I have to admit I've been buying one branded product over the past few months. Quaker Oats 'Oat So Simple' sachets have a front cut or tear line and a pour line on the back, to level up the amount of milk you pour into the microwave bowl, stir, put in the MW for a couple of minutes or so, stir again and ladle out into your bowl. Nobody else does it here, so I'm stuck with the 'brand'. Still, it's not that bad with a discount price at Tesco (I gather they didn't do so well in the States, they've lost money over there in a grand fashion)!
That's another form of 'branding'. Store names like M&S and Waitrose tell you you're going to pay more on goods than Sainsbury's, and at the bottom end of the market you've got Asda - a part of the Walmart Group. Around here you need your own wheels to shop at Asda or Morrisons.
Heidi Thorne (author) from Chicago Area on April 29, 2013:
I was just getting ready to check out for the night, too! But I figured, git 'er done. :)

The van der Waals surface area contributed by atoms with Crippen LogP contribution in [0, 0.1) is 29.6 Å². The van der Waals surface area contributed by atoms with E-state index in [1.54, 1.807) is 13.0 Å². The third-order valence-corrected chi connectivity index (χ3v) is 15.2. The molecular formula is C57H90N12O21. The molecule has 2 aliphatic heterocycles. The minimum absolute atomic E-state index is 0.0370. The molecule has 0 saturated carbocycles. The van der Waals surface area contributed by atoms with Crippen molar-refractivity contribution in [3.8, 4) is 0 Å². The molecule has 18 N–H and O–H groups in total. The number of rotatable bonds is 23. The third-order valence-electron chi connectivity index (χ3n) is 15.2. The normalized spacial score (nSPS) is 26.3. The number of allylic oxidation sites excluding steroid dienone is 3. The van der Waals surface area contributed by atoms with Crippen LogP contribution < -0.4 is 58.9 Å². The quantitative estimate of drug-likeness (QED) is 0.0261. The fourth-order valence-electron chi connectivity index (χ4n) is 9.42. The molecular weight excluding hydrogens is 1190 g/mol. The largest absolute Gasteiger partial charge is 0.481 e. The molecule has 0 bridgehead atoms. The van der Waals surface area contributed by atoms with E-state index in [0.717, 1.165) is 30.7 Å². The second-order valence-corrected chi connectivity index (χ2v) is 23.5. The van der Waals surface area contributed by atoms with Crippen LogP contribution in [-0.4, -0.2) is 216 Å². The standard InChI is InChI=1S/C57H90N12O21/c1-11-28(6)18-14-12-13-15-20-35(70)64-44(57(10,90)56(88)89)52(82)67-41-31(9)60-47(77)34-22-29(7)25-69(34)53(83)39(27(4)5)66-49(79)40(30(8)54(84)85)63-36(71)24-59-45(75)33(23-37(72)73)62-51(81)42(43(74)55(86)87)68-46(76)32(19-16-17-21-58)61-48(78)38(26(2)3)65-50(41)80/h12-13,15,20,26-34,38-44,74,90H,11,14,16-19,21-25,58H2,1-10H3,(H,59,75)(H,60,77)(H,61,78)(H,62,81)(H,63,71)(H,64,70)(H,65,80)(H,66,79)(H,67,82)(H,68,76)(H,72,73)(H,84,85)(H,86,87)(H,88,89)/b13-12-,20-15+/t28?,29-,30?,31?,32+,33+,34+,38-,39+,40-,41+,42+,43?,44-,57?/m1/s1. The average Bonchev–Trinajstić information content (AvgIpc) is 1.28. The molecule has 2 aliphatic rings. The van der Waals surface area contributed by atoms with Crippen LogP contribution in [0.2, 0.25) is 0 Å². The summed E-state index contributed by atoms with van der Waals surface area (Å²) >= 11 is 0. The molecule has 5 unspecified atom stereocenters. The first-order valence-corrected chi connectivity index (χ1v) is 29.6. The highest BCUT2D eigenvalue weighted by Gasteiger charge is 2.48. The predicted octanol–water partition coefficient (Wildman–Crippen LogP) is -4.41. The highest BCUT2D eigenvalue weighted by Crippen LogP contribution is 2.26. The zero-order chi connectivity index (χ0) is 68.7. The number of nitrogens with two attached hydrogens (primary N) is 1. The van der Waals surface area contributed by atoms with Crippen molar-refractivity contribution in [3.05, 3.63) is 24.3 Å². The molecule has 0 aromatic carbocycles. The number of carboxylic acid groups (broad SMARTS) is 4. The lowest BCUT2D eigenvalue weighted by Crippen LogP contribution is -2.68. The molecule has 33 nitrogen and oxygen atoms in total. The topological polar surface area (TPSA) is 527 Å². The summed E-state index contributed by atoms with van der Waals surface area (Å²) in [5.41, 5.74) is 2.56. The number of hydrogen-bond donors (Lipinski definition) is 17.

Thanks so much for your support and encouragement, billybuc! So appreciate it. And I totally get the whole patience thing with the Internet. Have two other blogs. It's taken a few years, but seeing results. In fact, I've seen some faster results with HP than with the blogs in some cases. Interesting, eh?
Bill Holland from Olympia, WA on April 29, 2013:
I was just about to shut down for the night and up popped Ms. Heidi. I guess I have one more in me.
You know your business; there is no doubt about it. I hope you are seeing a great many views with this niche. If not, hang in there. It usually takes a few months for hubs to circulate on the internet. You are doing a good job with these hubs.